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Gov. Cuomo threatens prosecution for coronavirus vaccinations out of turn

N.Y. targeting Brooklyn-based medical clinic network for allegedly vaccinating recipients outside of state's approved priority groups.

Updated: December 30, 2020 - 11:56am

The Facts Inside Our Reporter’s Notebook

New York Democratic Gov. Andrew Cuomo is threatening to prosecute both providers and patients failing to comply with his state's prioritization sequence for distribution of Moderna's newly approved coronavirus vaccine, Fox News reports.

"We will not tolerate any fraud in the vaccination process," said Cuomo at a press conference Monday. "Anyone who engages in fraud is going to be held accountable. We want to send a clear signal to the providers that if you violate the law on these vaccinations, we will find out and you will be prosecuted."

New York is currently providing the vaccine exclusively to frontline healthcare workers and individuals in elder-care facilities. 

New York Health Commissioner Howard Zucker announced over the weekend that the state is opening a criminal probe into reports of vaccinations being administered to New Yorkers outside of the state's approved recipient groups.

New York Attorney General Letitia James has announced an investigation into ParCare, a Brooklyn-based network of medical clinics allegedly advertising and providing vaccinations for those with underlying health conditions — in addition to the two categories approved by the state.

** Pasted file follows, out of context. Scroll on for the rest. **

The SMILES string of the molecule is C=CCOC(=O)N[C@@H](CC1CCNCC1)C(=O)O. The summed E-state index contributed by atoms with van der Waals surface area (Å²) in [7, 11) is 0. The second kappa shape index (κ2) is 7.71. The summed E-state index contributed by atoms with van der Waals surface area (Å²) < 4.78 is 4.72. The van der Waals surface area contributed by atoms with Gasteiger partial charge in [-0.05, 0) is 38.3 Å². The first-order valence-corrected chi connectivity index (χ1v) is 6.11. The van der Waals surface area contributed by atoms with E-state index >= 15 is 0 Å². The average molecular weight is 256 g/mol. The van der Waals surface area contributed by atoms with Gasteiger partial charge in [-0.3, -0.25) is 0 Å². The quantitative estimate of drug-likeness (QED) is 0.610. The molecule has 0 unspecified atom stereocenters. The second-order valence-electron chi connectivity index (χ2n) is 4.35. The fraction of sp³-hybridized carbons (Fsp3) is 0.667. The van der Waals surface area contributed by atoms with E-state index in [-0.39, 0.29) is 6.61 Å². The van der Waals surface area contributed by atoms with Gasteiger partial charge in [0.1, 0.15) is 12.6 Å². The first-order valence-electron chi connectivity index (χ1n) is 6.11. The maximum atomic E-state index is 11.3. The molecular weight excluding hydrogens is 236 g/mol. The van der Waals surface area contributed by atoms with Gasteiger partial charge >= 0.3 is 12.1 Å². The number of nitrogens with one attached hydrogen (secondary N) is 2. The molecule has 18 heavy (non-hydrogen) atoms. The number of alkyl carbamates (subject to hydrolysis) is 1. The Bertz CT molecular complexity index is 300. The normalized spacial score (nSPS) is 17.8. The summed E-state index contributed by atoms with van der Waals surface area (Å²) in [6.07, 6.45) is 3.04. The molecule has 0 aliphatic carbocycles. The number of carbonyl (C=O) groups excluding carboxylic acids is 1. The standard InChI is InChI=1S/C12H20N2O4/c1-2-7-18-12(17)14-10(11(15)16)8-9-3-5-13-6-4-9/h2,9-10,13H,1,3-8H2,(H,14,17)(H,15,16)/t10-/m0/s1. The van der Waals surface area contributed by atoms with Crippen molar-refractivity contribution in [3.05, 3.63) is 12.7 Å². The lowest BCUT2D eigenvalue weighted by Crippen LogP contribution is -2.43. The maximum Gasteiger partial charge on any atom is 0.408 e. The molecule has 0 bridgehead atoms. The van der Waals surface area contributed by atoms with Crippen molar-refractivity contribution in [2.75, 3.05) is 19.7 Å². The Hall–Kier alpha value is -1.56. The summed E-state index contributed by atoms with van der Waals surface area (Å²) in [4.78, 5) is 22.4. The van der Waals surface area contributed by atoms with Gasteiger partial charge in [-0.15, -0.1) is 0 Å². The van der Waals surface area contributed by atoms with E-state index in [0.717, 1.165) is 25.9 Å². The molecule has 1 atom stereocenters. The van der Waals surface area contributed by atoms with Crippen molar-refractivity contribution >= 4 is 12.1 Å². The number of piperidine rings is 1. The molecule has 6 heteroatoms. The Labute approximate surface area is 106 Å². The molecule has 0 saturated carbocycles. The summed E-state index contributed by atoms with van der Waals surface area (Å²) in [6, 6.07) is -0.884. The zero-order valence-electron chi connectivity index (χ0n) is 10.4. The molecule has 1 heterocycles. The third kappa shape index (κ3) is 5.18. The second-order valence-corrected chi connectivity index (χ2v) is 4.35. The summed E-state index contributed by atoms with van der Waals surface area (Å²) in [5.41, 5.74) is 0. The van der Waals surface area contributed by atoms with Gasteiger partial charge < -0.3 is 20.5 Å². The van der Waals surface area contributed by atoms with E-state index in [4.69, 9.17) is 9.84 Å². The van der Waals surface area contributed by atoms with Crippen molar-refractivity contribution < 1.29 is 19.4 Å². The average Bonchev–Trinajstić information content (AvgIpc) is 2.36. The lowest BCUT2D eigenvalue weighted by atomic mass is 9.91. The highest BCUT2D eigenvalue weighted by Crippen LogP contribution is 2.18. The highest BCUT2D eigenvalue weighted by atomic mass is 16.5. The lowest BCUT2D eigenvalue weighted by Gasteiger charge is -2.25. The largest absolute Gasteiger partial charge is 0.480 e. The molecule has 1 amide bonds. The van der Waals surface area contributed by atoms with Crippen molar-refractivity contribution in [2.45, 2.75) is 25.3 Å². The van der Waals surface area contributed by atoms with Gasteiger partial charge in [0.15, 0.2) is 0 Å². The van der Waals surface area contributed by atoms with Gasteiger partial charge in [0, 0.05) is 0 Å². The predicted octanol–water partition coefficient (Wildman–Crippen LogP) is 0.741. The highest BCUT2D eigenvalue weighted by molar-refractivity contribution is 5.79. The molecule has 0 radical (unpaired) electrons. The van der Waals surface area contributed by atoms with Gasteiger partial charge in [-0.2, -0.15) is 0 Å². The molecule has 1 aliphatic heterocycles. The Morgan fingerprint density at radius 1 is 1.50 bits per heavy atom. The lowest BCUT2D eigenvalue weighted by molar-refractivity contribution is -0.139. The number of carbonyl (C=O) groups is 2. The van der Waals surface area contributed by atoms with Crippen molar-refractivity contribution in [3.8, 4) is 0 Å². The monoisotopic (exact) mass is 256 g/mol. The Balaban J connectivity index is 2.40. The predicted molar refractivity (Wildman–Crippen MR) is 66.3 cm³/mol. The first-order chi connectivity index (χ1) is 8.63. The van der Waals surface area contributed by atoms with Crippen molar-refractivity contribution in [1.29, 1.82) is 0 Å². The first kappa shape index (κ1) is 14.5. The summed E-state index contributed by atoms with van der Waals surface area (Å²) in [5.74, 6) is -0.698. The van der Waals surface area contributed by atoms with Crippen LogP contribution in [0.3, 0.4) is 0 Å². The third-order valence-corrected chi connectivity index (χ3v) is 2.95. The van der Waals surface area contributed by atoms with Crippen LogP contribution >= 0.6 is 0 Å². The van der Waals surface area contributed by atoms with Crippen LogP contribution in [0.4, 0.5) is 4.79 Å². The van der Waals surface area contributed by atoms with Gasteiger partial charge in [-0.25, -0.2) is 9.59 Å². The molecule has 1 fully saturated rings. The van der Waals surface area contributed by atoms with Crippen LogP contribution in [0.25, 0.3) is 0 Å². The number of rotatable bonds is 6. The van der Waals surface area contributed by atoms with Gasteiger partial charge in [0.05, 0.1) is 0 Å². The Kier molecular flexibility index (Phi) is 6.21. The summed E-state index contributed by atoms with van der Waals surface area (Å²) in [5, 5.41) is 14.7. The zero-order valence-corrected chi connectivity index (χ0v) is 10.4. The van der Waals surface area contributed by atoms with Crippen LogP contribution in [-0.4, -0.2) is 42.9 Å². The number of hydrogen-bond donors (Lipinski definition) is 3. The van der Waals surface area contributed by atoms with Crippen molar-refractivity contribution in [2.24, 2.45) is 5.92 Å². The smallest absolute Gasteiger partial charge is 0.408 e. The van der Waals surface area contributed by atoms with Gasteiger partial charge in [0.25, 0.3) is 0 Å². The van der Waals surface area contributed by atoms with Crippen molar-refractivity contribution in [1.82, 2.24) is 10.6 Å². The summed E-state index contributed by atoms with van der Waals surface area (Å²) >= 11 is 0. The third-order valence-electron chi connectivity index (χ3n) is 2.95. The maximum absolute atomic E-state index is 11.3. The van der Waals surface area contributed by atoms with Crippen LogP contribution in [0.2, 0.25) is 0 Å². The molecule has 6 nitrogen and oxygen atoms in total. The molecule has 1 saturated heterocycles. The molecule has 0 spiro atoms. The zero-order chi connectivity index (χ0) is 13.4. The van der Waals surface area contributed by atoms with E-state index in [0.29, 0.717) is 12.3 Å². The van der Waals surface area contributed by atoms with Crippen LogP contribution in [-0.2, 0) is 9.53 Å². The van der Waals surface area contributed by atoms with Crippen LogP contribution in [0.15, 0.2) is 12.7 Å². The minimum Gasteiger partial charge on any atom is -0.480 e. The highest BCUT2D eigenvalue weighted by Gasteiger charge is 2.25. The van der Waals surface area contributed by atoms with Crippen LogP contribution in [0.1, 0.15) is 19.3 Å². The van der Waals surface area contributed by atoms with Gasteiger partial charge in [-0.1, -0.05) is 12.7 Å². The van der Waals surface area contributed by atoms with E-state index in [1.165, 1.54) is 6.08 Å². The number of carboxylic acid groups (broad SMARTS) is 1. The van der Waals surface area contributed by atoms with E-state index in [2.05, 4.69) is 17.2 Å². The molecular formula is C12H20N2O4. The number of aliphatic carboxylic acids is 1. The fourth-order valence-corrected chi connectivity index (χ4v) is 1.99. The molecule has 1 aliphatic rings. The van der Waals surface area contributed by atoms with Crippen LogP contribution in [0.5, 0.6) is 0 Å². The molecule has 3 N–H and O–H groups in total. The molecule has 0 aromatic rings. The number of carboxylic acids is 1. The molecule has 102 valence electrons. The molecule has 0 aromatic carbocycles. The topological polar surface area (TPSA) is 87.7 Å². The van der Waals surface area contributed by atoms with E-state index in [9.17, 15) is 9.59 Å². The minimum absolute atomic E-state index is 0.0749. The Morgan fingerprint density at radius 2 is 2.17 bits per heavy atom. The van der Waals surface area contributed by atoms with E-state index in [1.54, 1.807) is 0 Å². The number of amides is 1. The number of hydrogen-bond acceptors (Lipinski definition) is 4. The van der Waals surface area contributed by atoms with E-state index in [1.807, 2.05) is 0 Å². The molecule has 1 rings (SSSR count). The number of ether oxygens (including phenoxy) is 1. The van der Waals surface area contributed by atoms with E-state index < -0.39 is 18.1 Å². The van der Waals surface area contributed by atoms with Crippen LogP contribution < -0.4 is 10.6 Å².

One individual who received the inoculation told Fox News that no one at the clinic questioned their eligibility to receive the shot. "I would never have participated in something I thought was criminally wrong," said the source.

Defense lawyer Troy Slaten is skeptical that Cuomo's threats to prosecute individuals have real teeth. The state's approved prioritization plans, he argues, are merely guidelines, not enforceable law. 

"They [the state] want to scare people; to send a message to make less attractive for somebody to skip the line and scare providers into making sure the guidelines are followed," Slaten told Fox. "Unless they have subpoenas, investigators are not entitled to patient records due to HIPPA and other patient protections."

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